Depression and APOEε4 Status in Individuals with Subjective Cognitive Decline: A Meta-Analysis

Article information

Psychiatry Investig. 2020;17(9):858-864
Publication date (electronic) : 2020 August 28
doi : https://doi.org/10.30773/pi.2019.0324
1Department of Gerontological Neurology, Heilongjiang Provincial Hospital, Harbin, China
2Department of Neurology, Hongqi Hospital, Mudanjiang Medical College, Mudanjiang, China
3Department of Experimental Diagnosis, Heilongjiang Provincial Hospital, Harbin, China
Correspondence: Peng-xiang Bi, MS Department of Neurology, Hongqi Hospital, Mudanjiang Medical College, No.5, Tongxiang Road, Mudanjiang, Heilongjiang 157011, China Tel: +86-453-6602051, Fax: +86-453-6602051, E-mail: pr5quz@163.com
*

These authors contributed equally to this work.

Received 2020 January 20; Revised 2020 April 19; Accepted 2020 May 24.

Abstract

Objective

To evaluate the associative role of depression and apolipoprotein E epsilon 4 allele (APOEε4) in subjective cognitive decline (SCD) and its progression to objective cognitive decline.

Methods

After literature search in electronic databases, studies were selected by following precise eligibility criteria. Meta-analyses were performed to examine the role of APOEε4 and depression in SCD or its progression to mild cognitive impairment (MCI) or dementia.

Results

APOEε4 positivity was not different between SCD and normal individuals but was significantly higher in individuals with SCD plus than in normal individuals [odds ratio: 2.39 (95% CI: 1.87, 3.05); p<0.00001] and in SCD converters than in non-converters [odds ratio: 5.19 (95% CI: 2.36, 11.42); p<0.00001]. Depression was significantly higher in individuals with SCD [standardized mean difference: 0.63 (0.45, 0.82); p<0.00001] and SCD plus [standardized mean difference: 0.83 (0.43, 1.22); p<0.0001] than in normal individuals. However, depression was not different between SCD and MCI or between SCD converters and non-converters. Age of SCD converters was higher than non-converters [mean difference: 2.95 years (0.58, 5.31)].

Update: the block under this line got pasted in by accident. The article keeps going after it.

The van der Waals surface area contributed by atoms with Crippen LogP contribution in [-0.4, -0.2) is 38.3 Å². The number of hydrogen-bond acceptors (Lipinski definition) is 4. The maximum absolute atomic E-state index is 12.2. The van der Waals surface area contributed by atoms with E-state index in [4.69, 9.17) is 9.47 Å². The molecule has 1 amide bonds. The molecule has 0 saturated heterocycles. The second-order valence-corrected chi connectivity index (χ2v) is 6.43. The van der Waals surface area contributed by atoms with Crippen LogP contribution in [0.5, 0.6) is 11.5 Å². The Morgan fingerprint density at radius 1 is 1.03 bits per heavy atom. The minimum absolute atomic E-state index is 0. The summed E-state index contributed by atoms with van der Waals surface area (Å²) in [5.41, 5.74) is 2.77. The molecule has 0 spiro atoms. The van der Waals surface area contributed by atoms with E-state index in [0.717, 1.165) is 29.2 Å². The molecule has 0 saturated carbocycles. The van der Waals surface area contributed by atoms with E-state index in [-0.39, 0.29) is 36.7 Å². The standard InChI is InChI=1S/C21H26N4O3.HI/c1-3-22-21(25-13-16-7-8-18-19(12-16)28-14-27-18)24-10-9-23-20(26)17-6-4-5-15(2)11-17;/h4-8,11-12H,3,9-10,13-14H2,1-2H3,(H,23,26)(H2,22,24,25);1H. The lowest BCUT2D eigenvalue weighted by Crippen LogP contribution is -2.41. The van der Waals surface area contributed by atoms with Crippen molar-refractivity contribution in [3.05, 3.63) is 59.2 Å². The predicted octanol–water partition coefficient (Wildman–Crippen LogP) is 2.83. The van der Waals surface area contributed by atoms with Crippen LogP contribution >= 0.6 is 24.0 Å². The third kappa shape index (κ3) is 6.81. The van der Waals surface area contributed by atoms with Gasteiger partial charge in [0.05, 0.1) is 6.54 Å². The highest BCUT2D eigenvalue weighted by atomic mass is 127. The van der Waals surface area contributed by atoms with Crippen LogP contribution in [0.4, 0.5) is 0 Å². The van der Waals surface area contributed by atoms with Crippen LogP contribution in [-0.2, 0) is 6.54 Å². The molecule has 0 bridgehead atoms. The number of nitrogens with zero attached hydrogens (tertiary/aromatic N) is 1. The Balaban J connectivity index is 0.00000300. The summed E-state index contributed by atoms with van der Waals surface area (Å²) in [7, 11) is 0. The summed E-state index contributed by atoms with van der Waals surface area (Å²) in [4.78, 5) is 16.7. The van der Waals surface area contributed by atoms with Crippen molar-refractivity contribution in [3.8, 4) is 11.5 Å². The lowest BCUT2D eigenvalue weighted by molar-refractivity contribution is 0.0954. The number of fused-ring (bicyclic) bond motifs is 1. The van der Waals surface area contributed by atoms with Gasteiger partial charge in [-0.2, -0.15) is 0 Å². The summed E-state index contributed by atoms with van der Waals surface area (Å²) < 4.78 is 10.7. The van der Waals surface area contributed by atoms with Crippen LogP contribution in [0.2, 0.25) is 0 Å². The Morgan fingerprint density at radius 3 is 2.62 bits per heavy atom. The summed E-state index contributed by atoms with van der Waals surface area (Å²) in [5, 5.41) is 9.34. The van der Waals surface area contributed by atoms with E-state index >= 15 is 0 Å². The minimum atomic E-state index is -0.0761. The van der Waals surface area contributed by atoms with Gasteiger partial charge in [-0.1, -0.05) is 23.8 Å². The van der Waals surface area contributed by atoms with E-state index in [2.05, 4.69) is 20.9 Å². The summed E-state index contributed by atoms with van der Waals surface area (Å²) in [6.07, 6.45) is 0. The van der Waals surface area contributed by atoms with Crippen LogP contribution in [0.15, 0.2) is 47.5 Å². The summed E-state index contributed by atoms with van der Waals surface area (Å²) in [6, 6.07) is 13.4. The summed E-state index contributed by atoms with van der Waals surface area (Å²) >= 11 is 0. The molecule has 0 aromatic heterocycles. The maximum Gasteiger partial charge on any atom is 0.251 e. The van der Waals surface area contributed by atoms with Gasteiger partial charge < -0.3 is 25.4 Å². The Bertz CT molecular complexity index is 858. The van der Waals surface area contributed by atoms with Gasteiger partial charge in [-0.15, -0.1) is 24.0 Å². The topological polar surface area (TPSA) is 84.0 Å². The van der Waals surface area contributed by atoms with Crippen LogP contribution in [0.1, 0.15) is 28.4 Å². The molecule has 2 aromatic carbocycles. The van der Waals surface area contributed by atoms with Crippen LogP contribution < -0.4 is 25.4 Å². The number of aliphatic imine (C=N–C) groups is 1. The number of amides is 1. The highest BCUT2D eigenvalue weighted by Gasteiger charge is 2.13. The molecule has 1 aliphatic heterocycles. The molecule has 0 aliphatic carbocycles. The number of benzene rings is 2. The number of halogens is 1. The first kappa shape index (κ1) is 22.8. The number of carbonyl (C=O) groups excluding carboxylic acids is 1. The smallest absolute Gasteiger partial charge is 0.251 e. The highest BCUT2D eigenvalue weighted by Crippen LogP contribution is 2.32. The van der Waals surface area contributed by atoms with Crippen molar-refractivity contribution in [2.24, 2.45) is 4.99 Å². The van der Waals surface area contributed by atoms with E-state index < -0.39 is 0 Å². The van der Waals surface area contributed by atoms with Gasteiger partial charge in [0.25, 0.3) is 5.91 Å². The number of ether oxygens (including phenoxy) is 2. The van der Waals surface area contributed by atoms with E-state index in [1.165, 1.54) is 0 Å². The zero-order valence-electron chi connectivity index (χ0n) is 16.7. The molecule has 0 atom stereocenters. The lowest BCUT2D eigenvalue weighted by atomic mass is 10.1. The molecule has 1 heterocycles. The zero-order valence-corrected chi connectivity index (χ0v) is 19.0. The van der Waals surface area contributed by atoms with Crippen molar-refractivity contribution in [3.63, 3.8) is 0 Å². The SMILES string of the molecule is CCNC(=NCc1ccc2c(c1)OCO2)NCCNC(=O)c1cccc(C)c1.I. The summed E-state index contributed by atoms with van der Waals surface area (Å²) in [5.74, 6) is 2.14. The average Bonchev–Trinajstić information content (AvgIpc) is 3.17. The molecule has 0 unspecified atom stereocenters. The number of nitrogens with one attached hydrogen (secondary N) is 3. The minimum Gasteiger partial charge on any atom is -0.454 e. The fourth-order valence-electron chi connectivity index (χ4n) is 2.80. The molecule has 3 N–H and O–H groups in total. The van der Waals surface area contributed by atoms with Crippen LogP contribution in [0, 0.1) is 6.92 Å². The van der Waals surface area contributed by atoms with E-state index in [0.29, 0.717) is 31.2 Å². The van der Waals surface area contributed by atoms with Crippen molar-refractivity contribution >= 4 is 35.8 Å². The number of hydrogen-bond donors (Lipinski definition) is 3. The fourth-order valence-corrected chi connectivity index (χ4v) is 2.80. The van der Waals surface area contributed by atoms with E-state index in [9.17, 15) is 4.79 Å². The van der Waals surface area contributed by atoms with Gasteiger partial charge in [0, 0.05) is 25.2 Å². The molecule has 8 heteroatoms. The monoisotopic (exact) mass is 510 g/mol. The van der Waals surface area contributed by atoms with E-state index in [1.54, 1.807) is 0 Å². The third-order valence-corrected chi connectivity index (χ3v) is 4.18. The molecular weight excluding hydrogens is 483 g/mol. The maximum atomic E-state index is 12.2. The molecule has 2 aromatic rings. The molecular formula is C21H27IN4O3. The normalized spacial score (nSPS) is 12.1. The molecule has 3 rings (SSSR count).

Conclusion

Whereas APOEε4 positivity was higher in SCD plus and SCD converters, depression was higher in SCD and SCD plus but was not different between SCD and MCI.

INTRODUCTION

Subjective cognitive decline (SCD) is a self-perceived persistently declining cognitive function when compared to the individual’s previous state of normal cognitive performance on a standardized cognitive test score adjusted for age, sex, and education. SCD plus is a higher category of SCD that increases the likelihood of preclinical Alzheimer’s disease [1]. Presenting symptoms of SCD such as subjective memory complaints (individual informed memory problems) have a prevalence of 25% to 50% in community-dwelling elderly [2]. Individuals with SCD are at a greater risk of progression to any form of objective cognitive decline such as mild cognitive impairment (MCI) or Alzheimer’s disease [3-5]. The predictability is greater when a SCD-related complaint made by the individual is also endorsed by an informant (an individual who knows the patient well). A study of a multicenter cohort of elderly found that individuals were at a 4-fold risk of developing MCI or dementia if the SCD complaint was made by both the individual and the informant, whereas either the individual’s or the informant’s complaint posed 2-fold risk of progression [6].